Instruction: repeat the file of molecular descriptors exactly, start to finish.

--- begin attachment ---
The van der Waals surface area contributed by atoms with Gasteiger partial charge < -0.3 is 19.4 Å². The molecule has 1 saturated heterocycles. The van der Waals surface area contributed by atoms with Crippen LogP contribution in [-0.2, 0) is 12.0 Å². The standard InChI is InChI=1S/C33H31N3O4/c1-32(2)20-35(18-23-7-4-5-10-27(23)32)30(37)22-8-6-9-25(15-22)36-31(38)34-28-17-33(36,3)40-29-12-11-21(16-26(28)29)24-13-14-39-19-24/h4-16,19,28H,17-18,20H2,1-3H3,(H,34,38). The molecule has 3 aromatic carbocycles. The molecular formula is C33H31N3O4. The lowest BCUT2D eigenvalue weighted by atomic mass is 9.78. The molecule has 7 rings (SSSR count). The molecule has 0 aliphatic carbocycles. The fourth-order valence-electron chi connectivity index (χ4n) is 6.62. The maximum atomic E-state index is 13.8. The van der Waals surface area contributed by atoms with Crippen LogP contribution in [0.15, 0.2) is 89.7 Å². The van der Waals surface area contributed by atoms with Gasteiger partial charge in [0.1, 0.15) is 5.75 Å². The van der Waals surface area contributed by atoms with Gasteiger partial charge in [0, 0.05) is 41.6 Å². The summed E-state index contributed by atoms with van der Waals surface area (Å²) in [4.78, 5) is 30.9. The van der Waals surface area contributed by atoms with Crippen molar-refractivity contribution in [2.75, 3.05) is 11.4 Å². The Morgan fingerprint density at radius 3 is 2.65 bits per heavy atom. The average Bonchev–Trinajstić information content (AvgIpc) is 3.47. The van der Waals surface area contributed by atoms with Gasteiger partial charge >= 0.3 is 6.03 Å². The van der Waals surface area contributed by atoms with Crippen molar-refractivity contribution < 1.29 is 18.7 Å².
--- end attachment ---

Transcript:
The van der Waals surface area contributed by atoms with Gasteiger partial charge < -0.3 is 19.4 Å². The molecule has 1 saturated heterocycles. The van der Waals surface area contributed by atoms with Crippen LogP contribution in [-0.2, 0) is 12.0 Å². The standard InChI is InChI=1S/C33H31N3O4/c1-32(2)20-35(18-23-7-4-5-10-27(23)32)30(37)22-8-6-9-25(15-22)36-31(38)34-28-17-33(36,3)40-29-12-11-21(16-26(28)29)24-13-14-39-19-24/h4-16,19,28H,17-18,20H2,1-3H3,(H,34,38). The molecule has 3 aromatic carbocycles. The molecular formula is C33H31N3O4. The lowest BCUT2D eigenvalue weighted by atomic mass is 9.78. The molecule has 7 rings (SSSR count). The molecule has 0 aliphatic carbocycles. The fourth-order valence-electron chi connectivity index (χ4n) is 6.62. The maximum atomic E-state index is 13.8. The van der Waals surface area contributed by atoms with Crippen LogP contribution in [0.15, 0.2) is 89.7 Å². The van der Waals surface area contributed by atoms with Gasteiger partial charge in [0.1, 0.15) is 5.75 Å². The van der Waals surface area contributed by atoms with Gasteiger partial charge in [0, 0.05) is 41.6 Å². The summed E-state index contributed by atoms with van der Waals surface area (Å²) in [4.78, 5) is 30.9. The van der Waals surface area contributed by atoms with Crippen molar-refractivity contribution in [2.75, 3.05) is 11.4 Å². The Morgan fingerprint density at radius 3 is 2.65 bits per heavy atom. The average Bonchev–Trinajstić information content (AvgIpc) is 3.47. The van der Waals surface area contributed by atoms with Gasteiger partial charge >= 0.3 is 6.03 Å². The van der Waals surface area contributed by atoms with Crippen molar-refractivity contribution < 1.29 is 18.7 Å².